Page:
Rethinking Investor Incentives

Tax incentives for investors serve as one of our primary tools to incentivize investment in startups and in other types of desirable economic development activities.  Examples include tax credits for angel investors, enterprise zones, and the Trump Administration’s signature Opportunity Zones program.    A number of recent studies suggest that we might want to take a deeper look at how these incentives work and whether they really do the job.   Here’s a rundown:

  • In August, the White House released a glowing report on the Opportunity Zone program, arguing that it has sparked $52 billion in new investment in distressed communities across the US.  A number of reserachers have questioned these numbers, arguing that the White House claims are wildly overstated.  In addition, many analysts question whether the investments are truly triggering investments that would not have happened “but for” the Opportunity Zone incentive.  At this point, a fair assessment would be as follows:  many investors are benefitting from the program, but the jury is still out on whether Opportunity Zones are an effective tool for revitalizing distressed areas.
  • An August 2020 National Bureau of Economic Research (NBER) working paper examined the impact of angel investor tax credits, which are now available in 31 US states.  The researchers find that the credits generate an increase an angel investing, but have little impact on local startup activity.  The authors suggest that direct subsidies to firms may be a more effective strategy.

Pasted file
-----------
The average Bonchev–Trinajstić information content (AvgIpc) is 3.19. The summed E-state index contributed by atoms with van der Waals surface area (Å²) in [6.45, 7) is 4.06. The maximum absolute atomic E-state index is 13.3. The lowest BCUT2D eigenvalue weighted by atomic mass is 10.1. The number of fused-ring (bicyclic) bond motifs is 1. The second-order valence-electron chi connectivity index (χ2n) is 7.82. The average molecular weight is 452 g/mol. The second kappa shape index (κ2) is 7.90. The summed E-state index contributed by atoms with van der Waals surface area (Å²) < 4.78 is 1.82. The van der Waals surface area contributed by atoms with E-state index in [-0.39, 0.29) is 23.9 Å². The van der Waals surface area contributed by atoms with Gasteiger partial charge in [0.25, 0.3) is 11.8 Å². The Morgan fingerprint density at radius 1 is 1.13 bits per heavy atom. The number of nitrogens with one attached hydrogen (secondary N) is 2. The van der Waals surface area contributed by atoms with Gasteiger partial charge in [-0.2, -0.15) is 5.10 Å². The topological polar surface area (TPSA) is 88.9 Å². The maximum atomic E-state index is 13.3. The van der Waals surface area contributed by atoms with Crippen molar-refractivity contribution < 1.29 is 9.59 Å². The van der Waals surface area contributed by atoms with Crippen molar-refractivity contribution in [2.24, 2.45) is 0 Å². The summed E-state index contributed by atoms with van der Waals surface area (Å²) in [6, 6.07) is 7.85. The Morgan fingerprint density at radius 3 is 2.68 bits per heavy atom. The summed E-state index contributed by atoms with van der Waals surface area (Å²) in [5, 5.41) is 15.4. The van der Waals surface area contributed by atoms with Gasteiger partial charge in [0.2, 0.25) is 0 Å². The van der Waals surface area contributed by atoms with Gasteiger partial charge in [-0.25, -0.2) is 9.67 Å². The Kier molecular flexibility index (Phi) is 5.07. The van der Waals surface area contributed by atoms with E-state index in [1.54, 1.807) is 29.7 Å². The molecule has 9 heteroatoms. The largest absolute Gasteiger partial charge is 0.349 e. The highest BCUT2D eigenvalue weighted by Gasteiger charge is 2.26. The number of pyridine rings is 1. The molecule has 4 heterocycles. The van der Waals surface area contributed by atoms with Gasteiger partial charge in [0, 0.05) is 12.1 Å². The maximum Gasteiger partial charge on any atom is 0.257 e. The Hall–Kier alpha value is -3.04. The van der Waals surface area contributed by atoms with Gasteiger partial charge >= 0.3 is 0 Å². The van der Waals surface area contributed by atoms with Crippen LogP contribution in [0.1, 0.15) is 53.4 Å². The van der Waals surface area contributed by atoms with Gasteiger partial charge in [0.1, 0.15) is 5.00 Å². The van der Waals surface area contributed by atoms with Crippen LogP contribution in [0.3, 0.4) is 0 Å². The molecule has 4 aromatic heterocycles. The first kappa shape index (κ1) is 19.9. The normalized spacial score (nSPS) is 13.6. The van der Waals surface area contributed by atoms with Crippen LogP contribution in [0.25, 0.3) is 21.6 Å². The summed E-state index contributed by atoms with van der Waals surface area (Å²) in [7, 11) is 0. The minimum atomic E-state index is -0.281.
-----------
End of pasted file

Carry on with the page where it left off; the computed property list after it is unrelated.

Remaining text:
• July 2020 NBER working paper, by Harvard Josh Lerner and Ramana Nanda, takes a deep dive into the role of venture capital in driving US innovation.   The article is more about raising questions than offering final conclusions.  Yet, the authors worry that VC investing has  become so technically focused and specialized that its broader impacts on promoting innovation and technological change may be limited.

A few negative studies should not directly prompt a policy change, but they should push us to do more research and analysis to ensure that incentives actually produce the outcomes we seek in terms of more and better jobs and better places to live, work, and play.  We need a more robust innovation policy in this country, but let’s do our best to do it right!



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